Note that the config files will probably be unique to a single system and printer since they incorporate (among other things) the printer name.

The Qt toolkit does not provide a easy way to save and restore absolutely all of the printer setting. Many settings are in operating system dependent separate tabs in the printer setup dialog. It may be a good idea to define multiple copies of the same printer with different built in default settings. For example, on my system I have two different printer defs for the same physical HP Photosmart C5580 printer. One is named C5500-DVD and has the defaults setup to print 120mm DVDs using the DVD tray media source. The other is named C5500-Letter and prints on normal 8.5 x 11 paper by default.

I also noticed that Qt appears to sometimes do some strange rounding of the margin values. To get the exact margins I wanted recorded in the config file, I had to edit the file manually (I hate when that happens :-). Note that the units for margins in the config file is always points (1 point is 1/72 inch).

Printing to DVD was broken in hplip early in the fedora 11 release. Later updates fixed it, so be sure to get the latest updates if you want your HP DVD printer to work properly.

Download

The source code for Kewpie can be found at:
http://home.comcast.net/~tomhorsley/software/kewpie/kewpie.tar.bz2

That is a compressed tarball containing both the source and this web page in the html subdirectory.

To build the source, you need to be setup for Qt version 4 development. On the fedora 11 system where I do development, this means you may need to yum install qt-devel (which will drag in other dependencies). Once you have that you can cd to the kewpie directory where you unpacked the source and type:

qmake-qt4 && make

That should build the kewpie executable, which should be a stand alone program that can be installed anywhere convenient on your system.

I haven't tested anywhere other than fedora 11 or with any printer other than the C5580, so you are on your own for building on other platforms and calibrating the margins with other printers.

P.S. As far as I'm concerned this is all public domain, but the Qt license probably makes it more restrictive than that (but not by much for practical purposes).

Links

118mm-dvd-test.png is a 118mm diameter test image showing the margin settings and hole size that works perfectly for me and my HP Photosmart C5580 printer.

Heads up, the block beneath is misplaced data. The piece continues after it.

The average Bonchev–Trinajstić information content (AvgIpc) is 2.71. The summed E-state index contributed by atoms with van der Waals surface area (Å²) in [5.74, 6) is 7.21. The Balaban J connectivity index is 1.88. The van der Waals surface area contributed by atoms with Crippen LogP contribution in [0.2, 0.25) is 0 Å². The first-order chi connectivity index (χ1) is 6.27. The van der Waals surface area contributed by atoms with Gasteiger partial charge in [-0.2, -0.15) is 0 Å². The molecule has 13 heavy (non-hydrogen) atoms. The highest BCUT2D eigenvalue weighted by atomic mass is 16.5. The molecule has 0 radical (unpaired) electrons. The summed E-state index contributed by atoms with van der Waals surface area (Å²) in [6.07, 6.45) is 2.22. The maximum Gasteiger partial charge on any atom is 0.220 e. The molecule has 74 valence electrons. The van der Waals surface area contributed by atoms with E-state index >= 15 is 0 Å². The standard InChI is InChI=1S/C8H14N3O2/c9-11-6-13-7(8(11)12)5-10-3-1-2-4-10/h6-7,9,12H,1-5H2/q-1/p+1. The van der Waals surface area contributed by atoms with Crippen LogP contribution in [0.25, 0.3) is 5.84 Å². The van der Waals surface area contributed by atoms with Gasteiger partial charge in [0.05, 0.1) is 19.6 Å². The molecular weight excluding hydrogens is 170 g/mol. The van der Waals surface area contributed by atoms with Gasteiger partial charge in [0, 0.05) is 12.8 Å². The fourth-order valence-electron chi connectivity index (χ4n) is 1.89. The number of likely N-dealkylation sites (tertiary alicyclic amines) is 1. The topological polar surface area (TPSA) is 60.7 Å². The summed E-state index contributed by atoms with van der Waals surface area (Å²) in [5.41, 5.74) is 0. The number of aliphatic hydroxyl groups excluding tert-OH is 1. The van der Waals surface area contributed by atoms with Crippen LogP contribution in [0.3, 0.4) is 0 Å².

118mm-scan.png is a scan of the resulting printout so you can see just how perfect the margins line up. Note the flat spot at the top. This seems to be a bug in the linux driver for the C5580 - the same printer can print all the way to the edge even on top when using HPs software and printing from Windows XP.

mm118-template.xcf is a GIMP image I use as a template for the 118 mm DVD images I produce. It has one donut shaped layer which is the visible part and one anti-donut shaped layer for masking off this sticking out of the edges so you can see what will actually print. (It isn't spiffy enough to take into account the flat spot on top :-).

118mm-dvd.qp is a sample printer config file saved from kewpie for my C5580 printer named C5500-DVD.

The official kewpie home page is located at http://home.comcast.net/~tomhorsley/software/kewpie/kewpie.html, check there for updates if you are looking at a copy somewhere else.

My home page is http://home.comcast.net/~tomhorsley/, be sure to adopt all my earth shattering political ideas before using this software! :-).

History

The initial version of kewpie was uploaded on July 4th, 2009. It worked, but didn't have lots of bells and whistles.

The version calling itself 1.0 was uploaded a day later after lots of cosmetic tweaks to provide toolbars, a help menu, etc. (as well as adding the comand line options).

I fixed a bunch of typos in the web page on July 8th and updated again, but there were no program changes.

Page last modified Wed Jul 8 19:15:44 2009